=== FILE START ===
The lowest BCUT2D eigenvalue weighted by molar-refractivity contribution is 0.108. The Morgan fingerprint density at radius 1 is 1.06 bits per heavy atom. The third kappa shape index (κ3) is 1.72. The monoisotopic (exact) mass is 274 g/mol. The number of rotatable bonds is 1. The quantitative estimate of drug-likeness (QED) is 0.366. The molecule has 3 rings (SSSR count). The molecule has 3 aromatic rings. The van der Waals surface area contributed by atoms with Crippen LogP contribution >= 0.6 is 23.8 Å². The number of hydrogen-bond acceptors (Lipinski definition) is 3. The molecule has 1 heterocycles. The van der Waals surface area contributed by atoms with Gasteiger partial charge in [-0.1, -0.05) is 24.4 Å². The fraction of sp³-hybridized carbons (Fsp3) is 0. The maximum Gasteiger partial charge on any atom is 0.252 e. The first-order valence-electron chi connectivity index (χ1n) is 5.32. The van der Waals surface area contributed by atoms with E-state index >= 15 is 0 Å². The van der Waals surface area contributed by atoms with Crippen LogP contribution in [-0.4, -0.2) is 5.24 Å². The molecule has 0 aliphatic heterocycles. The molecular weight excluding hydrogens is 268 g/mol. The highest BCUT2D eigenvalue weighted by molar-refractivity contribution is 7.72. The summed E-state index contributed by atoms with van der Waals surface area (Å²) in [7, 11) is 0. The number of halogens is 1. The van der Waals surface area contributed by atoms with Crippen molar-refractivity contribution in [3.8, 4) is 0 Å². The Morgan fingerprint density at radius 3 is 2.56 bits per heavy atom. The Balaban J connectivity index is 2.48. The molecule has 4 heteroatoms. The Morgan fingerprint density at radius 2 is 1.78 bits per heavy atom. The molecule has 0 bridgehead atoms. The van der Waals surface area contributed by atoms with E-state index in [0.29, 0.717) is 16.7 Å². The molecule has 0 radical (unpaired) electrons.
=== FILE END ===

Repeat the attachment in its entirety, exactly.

The lowest BCUT2D eigenvalue weighted by molar-refractivity contribution is 0.108. The Morgan fingerprint density at radius 1 is 1.06 bits per heavy atom. The third kappa shape index (κ3) is 1.72. The monoisotopic (exact) mass is 274 g/mol. The number of rotatable bonds is 1. The quantitative estimate of drug-likeness (QED) is 0.366. The molecule has 3 rings (SSSR count). The molecule has 3 aromatic rings. The van der Waals surface area contributed by atoms with Crippen LogP contribution >= 0.6 is 23.8 Å². The number of hydrogen-bond acceptors (Lipinski definition) is 3. The molecule has 1 heterocycles. The van der Waals surface area contributed by atoms with Gasteiger partial charge in [-0.1, -0.05) is 24.4 Å². The fraction of sp³-hybridized carbons (Fsp3) is 0. The maximum Gasteiger partial charge on any atom is 0.252 e. The first-order valence-electron chi connectivity index (χ1n) is 5.32. The van der Waals surface area contributed by atoms with E-state index >= 15 is 0 Å². The van der Waals surface area contributed by atoms with Crippen LogP contribution in [-0.4, -0.2) is 5.24 Å². The molecule has 0 aliphatic heterocycles. The molecular weight excluding hydrogens is 268 g/mol. The highest BCUT2D eigenvalue weighted by molar-refractivity contribution is 7.72. The summed E-state index contributed by atoms with van der Waals surface area (Å²) in [7, 11) is 0. The number of halogens is 1. The van der Waals surface area contributed by atoms with Crippen molar-refractivity contribution in [3.8, 4) is 0 Å². The Morgan fingerprint density at radius 3 is 2.56 bits per heavy atom. The Balaban J connectivity index is 2.48. The molecule has 4 heteroatoms. The Morgan fingerprint density at radius 2 is 1.78 bits per heavy atom. The molecule has 0 bridgehead atoms. The van der Waals surface area contributed by atoms with E-state index in [0.29, 0.717) is 16.7 Å². The molecule has 0 radical (unpaired) electrons.